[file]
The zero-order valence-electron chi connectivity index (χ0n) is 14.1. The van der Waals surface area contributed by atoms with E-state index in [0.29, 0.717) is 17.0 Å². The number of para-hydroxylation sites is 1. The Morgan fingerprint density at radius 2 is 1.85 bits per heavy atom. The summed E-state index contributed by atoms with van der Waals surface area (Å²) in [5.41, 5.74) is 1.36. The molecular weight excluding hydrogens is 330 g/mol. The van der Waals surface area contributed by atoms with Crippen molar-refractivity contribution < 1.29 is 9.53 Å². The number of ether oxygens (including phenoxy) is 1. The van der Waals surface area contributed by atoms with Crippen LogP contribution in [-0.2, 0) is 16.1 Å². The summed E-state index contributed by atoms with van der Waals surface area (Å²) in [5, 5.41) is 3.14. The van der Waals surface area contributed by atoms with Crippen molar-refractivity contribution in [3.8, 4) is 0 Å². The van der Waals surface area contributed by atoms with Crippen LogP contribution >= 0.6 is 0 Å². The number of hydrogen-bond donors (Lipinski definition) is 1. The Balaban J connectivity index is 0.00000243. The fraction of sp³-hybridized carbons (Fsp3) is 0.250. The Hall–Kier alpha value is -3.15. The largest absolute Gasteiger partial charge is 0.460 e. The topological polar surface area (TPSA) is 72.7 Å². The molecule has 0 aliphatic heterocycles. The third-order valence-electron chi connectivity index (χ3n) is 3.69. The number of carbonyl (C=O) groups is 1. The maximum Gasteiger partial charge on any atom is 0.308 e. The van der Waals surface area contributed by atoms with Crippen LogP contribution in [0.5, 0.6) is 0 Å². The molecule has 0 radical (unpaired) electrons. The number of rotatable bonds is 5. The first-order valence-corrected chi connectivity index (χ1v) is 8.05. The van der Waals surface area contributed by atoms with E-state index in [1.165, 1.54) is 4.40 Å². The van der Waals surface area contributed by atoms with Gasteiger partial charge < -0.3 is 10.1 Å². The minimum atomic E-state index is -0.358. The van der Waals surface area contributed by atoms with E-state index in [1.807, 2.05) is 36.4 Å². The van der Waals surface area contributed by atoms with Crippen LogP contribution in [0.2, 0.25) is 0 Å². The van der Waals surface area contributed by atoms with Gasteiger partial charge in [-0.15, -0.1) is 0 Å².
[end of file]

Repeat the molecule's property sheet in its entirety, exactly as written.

The zero-order valence-electron chi connectivity index (χ0n) is 14.1. The van der Waals surface area contributed by atoms with E-state index in [0.29, 0.717) is 17.0 Å². The number of para-hydroxylation sites is 1. The Morgan fingerprint density at radius 2 is 1.85 bits per heavy atom. The summed E-state index contributed by atoms with van der Waals surface area (Å²) in [5.41, 5.74) is 1.36. The molecular weight excluding hydrogens is 330 g/mol. The van der Waals surface area contributed by atoms with Crippen molar-refractivity contribution < 1.29 is 9.53 Å². The number of ether oxygens (including phenoxy) is 1. The van der Waals surface area contributed by atoms with Crippen LogP contribution in [-0.2, 0) is 16.1 Å². The summed E-state index contributed by atoms with van der Waals surface area (Å²) in [5, 5.41) is 3.14. The van der Waals surface area contributed by atoms with Crippen molar-refractivity contribution in [3.8, 4) is 0 Å². The van der Waals surface area contributed by atoms with Crippen LogP contribution >= 0.6 is 0 Å². The number of hydrogen-bond donors (Lipinski definition) is 1. The Balaban J connectivity index is 0.00000243. The fraction of sp³-hybridized carbons (Fsp3) is 0.250. The Hall–Kier alpha value is -3.15. The largest absolute Gasteiger partial charge is 0.460 e. The topological polar surface area (TPSA) is 72.7 Å². The molecule has 0 aliphatic heterocycles. The third-order valence-electron chi connectivity index (χ3n) is 3.69. The number of carbonyl (C=O) groups is 1. The maximum Gasteiger partial charge on any atom is 0.308 e. The van der Waals surface area contributed by atoms with Crippen LogP contribution in [0.5, 0.6) is 0 Å². The molecule has 0 radical (unpaired) electrons. The number of rotatable bonds is 5. The first-order valence-corrected chi connectivity index (χ1v) is 8.05. The van der Waals surface area contributed by atoms with E-state index in [1.165, 1.54) is 4.40 Å². The van der Waals surface area contributed by atoms with Gasteiger partial charge < -0.3 is 10.1 Å². The minimum atomic E-state index is -0.358. The van der Waals surface area contributed by atoms with E-state index in [1.807, 2.05) is 36.4 Å². The van der Waals surface area contributed by atoms with Crippen LogP contribution in [0.2, 0.25) is 0 Å². The van der Waals surface area contributed by atoms with Gasteiger partial charge in [-0.15, -0.1) is 0 Å².